It’s popular today to promote Jesus as a gentle and mild mannered, but Jesus issued sharp rebukes and serious warnings. His statement in Matthew 7:24 is one of the scariest passages in the Bible. When Jesus said, “Depart from me, I never knew you,” he wasn’t referring to non believers, but to those who were considered the ‘good guys.’ Theologians who adhered to Jewish law. What did Jesus mean when He said, “I never knew you;” and how are those words significant for the church today?
What Did Jesus Mean by ‘Depart From Me, I Never Knew You’?
The word know in Matthew 7:24 is not mere intellectual knowledge, like knowing a fact. Rather it is specific knowledge about relationship. The word ginosko means to come to know, recognize or perceive in Matthew 7, Jesus takes this word deeper. Some believers did not perceive Jesus correctly, and they didn’t know their own sinful hearts. They wanted to be with Jesus, but they weren’t willing to surrender their lives to Him. They did not know Him at the deep spiritual levek of salvation- and Jesus knew this.
Let’s look at the context of the verse. Earlier in Matthew 5:7, Jesus preached a sermon t the curious throng crowding around Him, We call the “Sermon on the Mount.’ He opens with the often quoted “blessed are statements (5:12; and then the “light’ and “salt” truths (5:13-16). Throughout the rest of the chapter 5 and into the first part of character 7, Jesus explained why He had come and shared some principles that challenged the crowds thinking about Kingdom Living. His words no doubt made many uncomfortable.
When people consider their eternal destiny, many do not want to think about judgement or hell, but God does not blindside people. He gives plenty of warnings about trusting in anything other than His plan to redeem us from sin. We see this in Matthew 7:15-20 where Jesus warns about false prophets. Their impressive works and words were not rooted in true godliness because they did not really know God. To illustrate, He compared two kinds of trees that bear bad fruit. In verse 20, Jesus said, “Thus, by their fruit you will recognize the.” That is the context of verses 21-24. Some people seem to bear good fruit, but a closer look reveals that the fruit is bad because it comes from a bad tree. God sees beyond external “fruit’ to the reality of our “roots” what has transpired in our heart.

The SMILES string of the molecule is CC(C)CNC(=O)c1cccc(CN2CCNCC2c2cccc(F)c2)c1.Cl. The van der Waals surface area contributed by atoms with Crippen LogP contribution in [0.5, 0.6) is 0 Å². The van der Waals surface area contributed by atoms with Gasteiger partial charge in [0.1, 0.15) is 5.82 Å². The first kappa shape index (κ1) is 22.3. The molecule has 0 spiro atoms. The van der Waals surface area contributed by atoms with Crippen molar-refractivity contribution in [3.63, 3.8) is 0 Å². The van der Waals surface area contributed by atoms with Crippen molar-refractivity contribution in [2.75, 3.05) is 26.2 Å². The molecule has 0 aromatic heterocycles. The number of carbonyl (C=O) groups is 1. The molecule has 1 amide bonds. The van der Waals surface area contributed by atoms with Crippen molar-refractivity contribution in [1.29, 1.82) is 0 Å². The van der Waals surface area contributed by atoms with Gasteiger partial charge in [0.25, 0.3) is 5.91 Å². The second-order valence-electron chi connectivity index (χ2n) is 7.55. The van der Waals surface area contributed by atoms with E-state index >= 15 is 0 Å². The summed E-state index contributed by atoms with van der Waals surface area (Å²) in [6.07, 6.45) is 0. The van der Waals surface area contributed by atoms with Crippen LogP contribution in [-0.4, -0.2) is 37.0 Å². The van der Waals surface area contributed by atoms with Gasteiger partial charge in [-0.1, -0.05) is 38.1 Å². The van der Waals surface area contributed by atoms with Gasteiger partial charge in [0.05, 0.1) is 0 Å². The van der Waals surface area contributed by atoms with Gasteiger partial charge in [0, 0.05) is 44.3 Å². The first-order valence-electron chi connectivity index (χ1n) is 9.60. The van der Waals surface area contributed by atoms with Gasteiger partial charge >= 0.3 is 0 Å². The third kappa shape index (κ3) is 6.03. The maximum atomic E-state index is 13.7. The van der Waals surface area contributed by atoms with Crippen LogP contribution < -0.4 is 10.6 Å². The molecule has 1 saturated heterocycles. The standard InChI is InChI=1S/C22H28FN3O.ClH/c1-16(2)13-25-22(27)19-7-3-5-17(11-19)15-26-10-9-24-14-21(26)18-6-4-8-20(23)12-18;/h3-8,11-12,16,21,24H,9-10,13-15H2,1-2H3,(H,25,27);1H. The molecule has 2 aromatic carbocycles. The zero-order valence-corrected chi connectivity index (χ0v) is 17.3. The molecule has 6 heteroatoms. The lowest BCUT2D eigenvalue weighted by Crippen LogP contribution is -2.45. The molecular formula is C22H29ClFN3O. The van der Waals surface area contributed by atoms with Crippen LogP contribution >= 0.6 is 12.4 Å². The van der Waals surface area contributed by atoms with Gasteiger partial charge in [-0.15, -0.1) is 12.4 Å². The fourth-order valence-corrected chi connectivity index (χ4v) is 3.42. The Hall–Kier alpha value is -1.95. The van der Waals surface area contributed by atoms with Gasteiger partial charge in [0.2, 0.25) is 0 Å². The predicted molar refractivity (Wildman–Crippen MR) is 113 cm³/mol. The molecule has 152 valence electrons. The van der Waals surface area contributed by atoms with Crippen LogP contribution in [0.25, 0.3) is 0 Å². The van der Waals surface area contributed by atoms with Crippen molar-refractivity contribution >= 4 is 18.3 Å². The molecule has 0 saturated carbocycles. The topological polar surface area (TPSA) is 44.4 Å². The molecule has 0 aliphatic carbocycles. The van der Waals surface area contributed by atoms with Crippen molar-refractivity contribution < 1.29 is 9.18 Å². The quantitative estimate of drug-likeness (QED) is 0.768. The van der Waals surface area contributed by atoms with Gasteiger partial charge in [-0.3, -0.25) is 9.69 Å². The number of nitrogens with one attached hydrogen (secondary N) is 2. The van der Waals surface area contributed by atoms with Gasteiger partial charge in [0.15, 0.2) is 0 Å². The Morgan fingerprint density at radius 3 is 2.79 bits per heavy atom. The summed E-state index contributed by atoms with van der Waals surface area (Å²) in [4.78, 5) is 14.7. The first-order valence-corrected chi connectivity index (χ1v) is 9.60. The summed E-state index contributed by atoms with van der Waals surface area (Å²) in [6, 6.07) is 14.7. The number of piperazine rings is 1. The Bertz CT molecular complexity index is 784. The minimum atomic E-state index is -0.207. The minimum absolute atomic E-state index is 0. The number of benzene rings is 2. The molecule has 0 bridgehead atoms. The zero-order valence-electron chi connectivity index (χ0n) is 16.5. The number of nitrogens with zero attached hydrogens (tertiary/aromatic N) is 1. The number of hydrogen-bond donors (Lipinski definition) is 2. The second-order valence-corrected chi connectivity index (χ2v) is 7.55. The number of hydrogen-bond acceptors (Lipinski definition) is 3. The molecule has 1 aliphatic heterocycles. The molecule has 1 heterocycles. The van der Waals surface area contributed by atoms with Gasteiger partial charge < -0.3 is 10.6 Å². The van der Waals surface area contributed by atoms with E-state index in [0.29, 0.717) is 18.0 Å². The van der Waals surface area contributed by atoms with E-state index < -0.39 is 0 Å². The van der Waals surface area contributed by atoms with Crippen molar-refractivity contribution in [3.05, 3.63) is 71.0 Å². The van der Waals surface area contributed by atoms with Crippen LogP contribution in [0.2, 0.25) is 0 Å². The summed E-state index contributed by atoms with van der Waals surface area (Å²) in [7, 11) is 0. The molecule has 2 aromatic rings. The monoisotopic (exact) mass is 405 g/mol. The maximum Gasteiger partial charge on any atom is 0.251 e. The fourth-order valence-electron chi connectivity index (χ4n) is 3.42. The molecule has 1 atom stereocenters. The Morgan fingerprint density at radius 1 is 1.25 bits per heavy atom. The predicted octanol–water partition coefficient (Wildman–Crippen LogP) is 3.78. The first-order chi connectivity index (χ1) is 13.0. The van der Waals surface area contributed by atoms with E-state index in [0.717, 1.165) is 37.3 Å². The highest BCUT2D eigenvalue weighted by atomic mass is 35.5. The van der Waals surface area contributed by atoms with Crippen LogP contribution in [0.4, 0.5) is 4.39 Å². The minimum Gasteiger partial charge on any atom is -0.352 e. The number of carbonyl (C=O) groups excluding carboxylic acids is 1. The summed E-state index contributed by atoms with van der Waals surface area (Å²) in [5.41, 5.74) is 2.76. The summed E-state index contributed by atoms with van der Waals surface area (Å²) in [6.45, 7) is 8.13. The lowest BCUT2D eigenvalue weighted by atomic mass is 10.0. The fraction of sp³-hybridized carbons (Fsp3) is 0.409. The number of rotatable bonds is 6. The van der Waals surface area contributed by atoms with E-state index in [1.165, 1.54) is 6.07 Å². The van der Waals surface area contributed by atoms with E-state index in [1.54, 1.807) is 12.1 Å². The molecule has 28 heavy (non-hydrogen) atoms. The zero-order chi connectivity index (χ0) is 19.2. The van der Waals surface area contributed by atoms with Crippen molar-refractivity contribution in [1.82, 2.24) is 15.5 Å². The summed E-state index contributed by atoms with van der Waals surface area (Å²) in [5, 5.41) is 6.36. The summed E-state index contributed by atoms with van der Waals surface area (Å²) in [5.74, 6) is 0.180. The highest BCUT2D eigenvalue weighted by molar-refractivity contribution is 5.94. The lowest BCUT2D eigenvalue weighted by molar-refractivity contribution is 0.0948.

Just as in verse 19 – where the trees that do not bear good fruit are “cut down and thrown into the fire”- in verse 23 Jesus says, “Away from me, you evildoers!” Other versions of the Bible say, “depart from me.” Jesus referred to a specific group of people He “never knew’ in a relational way, people who would not enter His Kingdom,
Who Are The People Jesus Doesn’t Know?
Jesus defined those He knew- true members of the family of faith – as those who understood and did God’s will. Conversely, He didn’t know relationally, people who refuse to obey God’s will. Jesus criticized the Jewish Pharisees and scribes for their hypocrisy and wicked perversion of God’s Word. He condemned their holier-than-thou ways. As He spoke about the when He addressed the gathered crowd. His words likely pricked many hearts, making them wonder, “Am Is hypocrite too?” Jesus had nothing in common with these Jewish leaders. They couldn’t understand His words or ways. While the Pharisee sanctimoniously thanks God that He is better than other people, the true God-seeker repents and cries out, “God, be merciful to me,a sinner” (Luke 18:9-14).
God, through Isaiah,described hypocrites this way:”The Lord says, ‘These people come near me with their mouths and honor me with their lips, but their hearts are far from me. Their worship of me is based on merely human rules they have been taught” (Isaiah 29:13).
In His omniscience, Jesus knew the hypocrites hearts were self-righteous and filled with sin. It is important to understand that Jesus wasn’t saying “depart from me’ in order to break off an established but sinful relationship. Jesus had no relationship with fake followers. They did not know the Lord in an intimate, saving way. The word for “never” in Matthew 7:23 is oudepote, a strong word meaning “not ever.” Someday, Jesus will say to many professing believers, “I never, not ever knew you,’ because they never had true faith.
What Does It Mean For God To Know Us?
More crushable our knowing God is the assurance that He knows us! In Matthew 7:21, Jesus said, “Not everyone who says to me, ‘Lord, Lord’ will enter my Kingdom of heaven.” Verse 22 goes on to say that people might even prophesy in Jesus’s name, cast out demons or perform many miracles,” but that does not mean God, their Creator, knows them relationally. We see this same dynamic in Luke 13:25-27, Jesus told a story about people who are outside a homeowner’s doorway, knocking and pleading for entrance-claiming to know him- but the owner of the house says, “I don’t know you or where do you come from. Away from me, all you evildoers!” A person might verbally claim to follow Jesus, might show great theological insight, or even demonstrate some elements of “success” while serving in the church, but it is only those who do the Father’s Will and are known by Him who will live forever with Him in eternity.